The Washington Post’s Bob Thompson reports that The PEN/Faulkner Foundation will announce today that Philip Roth has won its 2007 award for fiction for his novel EVERYMAN — making Roth the first writer to receive the award three times. He won in 1994 for OPERATION SHYLOCK and in 2001 for THE HUMAN STAIN. “I’m delighted,” he said in a telephone interview with Thompson. The PEN/Faulkner is a gratifying award, he said, because over the years “there just seems to be a consistency to the quality of the winners.” Other finalists for the award included Amy Hempel, Edward P. Jones, Charles D’Ambrosio and Deborah Eisenberg – all for short story collections.
Archives: February 2007
from left: Abby Denson, Alison Bechdel, Ariel Schrag
When it came time for questions from the audience at the gay comics panel at New York Comic-Con, I mentioned the effort to ban Alison Bechdel’s Fun Home from a public library in Missouri because of its sexual content and wondered if the other panelists had experienced similar problems with their work. Abby Denson, the creator of Tough Love: High School Confidential, talked about how she and her publisher had made a concerted effort to get the gay teen romance into as many libraries as possible, while Ariel Schrag revealed that the graphic memoirs of how her sexual identity unfolded during her high school years had been seized and burned by Saudi customs officials. “But everything is, you know,” quipped Jose Villarrubia, who later downplayed the idea that the workof queer comics creators is always influenced by their sexuality, joking, “It’s not like I do gay coloring.” (Denson chimed in, “Nobody asks J.K. Rowling why she isn’t a boy wizard.”) He also observed that creating comics simply because of a perceived need to have queer-positive characters out there was a recipe for failure, and that truly effective characters emerged from a pure love of storytelling.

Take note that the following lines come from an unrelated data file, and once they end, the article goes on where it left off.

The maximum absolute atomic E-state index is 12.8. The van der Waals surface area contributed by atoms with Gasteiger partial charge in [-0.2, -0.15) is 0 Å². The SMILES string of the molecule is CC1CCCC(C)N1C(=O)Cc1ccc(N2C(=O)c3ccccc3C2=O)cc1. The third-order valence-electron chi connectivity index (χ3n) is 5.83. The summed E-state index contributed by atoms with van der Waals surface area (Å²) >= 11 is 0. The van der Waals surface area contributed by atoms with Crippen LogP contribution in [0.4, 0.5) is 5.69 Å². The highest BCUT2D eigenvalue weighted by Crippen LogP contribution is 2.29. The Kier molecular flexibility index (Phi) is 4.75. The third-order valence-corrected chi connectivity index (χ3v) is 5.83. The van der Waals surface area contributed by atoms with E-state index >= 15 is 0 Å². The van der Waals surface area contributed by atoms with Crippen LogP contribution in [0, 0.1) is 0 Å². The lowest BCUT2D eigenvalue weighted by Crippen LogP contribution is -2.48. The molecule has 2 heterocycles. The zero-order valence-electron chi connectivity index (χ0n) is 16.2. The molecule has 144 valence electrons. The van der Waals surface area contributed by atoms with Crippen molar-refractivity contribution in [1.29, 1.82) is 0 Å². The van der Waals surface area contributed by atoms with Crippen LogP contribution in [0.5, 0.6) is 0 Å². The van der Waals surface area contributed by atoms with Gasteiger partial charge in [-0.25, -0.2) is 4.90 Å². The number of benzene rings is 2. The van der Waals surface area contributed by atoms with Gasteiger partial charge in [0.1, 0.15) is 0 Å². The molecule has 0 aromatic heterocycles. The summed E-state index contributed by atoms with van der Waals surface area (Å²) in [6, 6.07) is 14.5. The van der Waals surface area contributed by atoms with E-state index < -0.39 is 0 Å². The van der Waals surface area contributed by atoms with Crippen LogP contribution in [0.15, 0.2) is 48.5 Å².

Earlier in the weekend, I took part in a panel on blogging about comics with Heidi MacDonald, Chris Butcher, and Johanna Draper Carlson (photo swiped from Chris Mautner of Newsarama. It was a pretty good time: My three colleagues are among the most authoritative commentators in the field, so I was glad to learn what I could from them, and I got to talk a little bit about reporting on comics news for a non-comics audience (and about finding the GalleyCat voice). And, as it turned out, about 90% of the audience had blogs of their own, so I’m hoping to see our Technorati stock improve…
In another move to expand the horizons of its digital warehouse, HarperCollins announced in a statement today the creation of the “Browse Inside” widget, which enables fans and authors to embed sample pages of their favorite books directly onto social networking sites and blogs. It marks the first time a syndicated reader for books has been available online. The widget provides simple code that can be copied and placed on a profile or blog. Currently, the standard browsable sample pages that are available include the covers, front matter, back matter and first three pages of chapters one and two.
“The Browse Inside widget is the most recent marketing tool we have developed using the capabilities of our digital warehouse to market our titles to the MySpace generation online,” said Brian Murray, Group President, HarperCollins. “We are extending our reach beyond the HarperCollins site to where many potential book buyers visit – on social communities, blogs or author sites.”